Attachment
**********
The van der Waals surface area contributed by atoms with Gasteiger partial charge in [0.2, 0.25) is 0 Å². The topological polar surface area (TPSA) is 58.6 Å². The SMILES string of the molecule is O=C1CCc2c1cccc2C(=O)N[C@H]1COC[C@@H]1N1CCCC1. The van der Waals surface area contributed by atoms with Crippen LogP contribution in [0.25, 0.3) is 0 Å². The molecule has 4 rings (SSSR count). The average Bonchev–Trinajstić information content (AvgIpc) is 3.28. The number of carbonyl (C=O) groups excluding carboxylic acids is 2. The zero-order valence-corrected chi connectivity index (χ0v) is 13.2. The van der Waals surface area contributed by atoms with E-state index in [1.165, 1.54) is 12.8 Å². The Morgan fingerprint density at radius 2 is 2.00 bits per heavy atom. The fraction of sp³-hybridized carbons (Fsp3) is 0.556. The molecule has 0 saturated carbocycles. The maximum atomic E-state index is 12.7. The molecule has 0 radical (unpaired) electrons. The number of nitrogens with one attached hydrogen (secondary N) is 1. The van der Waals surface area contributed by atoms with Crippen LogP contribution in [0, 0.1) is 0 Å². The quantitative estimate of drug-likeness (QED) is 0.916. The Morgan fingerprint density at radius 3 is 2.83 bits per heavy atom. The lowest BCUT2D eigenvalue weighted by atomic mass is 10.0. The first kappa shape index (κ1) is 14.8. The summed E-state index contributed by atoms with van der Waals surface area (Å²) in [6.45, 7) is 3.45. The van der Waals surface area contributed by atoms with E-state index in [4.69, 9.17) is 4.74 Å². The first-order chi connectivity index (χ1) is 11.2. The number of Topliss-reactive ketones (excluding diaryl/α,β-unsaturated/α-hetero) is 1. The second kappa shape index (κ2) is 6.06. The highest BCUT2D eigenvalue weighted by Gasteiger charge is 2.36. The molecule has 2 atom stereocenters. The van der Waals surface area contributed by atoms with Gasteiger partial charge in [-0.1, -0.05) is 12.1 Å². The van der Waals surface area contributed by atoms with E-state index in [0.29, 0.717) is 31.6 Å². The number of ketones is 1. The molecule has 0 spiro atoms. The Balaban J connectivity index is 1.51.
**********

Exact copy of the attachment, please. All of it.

The van der Waals surface area contributed by atoms with Gasteiger partial charge in [0.2, 0.25) is 0 Å². The topological polar surface area (TPSA) is 58.6 Å². The SMILES string of the molecule is O=C1CCc2c1cccc2C(=O)N[C@H]1COC[C@@H]1N1CCCC1. The van der Waals surface area contributed by atoms with Crippen LogP contribution in [0.25, 0.3) is 0 Å². The molecule has 4 rings (SSSR count). The average Bonchev–Trinajstić information content (AvgIpc) is 3.28. The number of carbonyl (C=O) groups excluding carboxylic acids is 2. The zero-order valence-corrected chi connectivity index (χ0v) is 13.2. The van der Waals surface area contributed by atoms with E-state index in [1.165, 1.54) is 12.8 Å². The Morgan fingerprint density at radius 2 is 2.00 bits per heavy atom. The fraction of sp³-hybridized carbons (Fsp3) is 0.556. The molecule has 0 saturated carbocycles. The maximum atomic E-state index is 12.7. The molecule has 0 radical (unpaired) electrons. The number of nitrogens with one attached hydrogen (secondary N) is 1. The van der Waals surface area contributed by atoms with Crippen LogP contribution in [0, 0.1) is 0 Å². The quantitative estimate of drug-likeness (QED) is 0.916. The Morgan fingerprint density at radius 3 is 2.83 bits per heavy atom. The lowest BCUT2D eigenvalue weighted by atomic mass is 10.0. The first kappa shape index (κ1) is 14.8. The summed E-state index contributed by atoms with van der Waals surface area (Å²) in [6.45, 7) is 3.45. The van der Waals surface area contributed by atoms with E-state index in [4.69, 9.17) is 4.74 Å². The first-order chi connectivity index (χ1) is 11.2. The number of Topliss-reactive ketones (excluding diaryl/α,β-unsaturated/α-hetero) is 1. The second kappa shape index (κ2) is 6.06. The highest BCUT2D eigenvalue weighted by Gasteiger charge is 2.36. The molecule has 2 atom stereocenters. The van der Waals surface area contributed by atoms with Gasteiger partial charge in [-0.1, -0.05) is 12.1 Å². The van der Waals surface area contributed by atoms with E-state index in [0.29, 0.717) is 31.6 Å². The number of ketones is 1. The molecule has 0 spiro atoms. The Balaban J connectivity index is 1.51.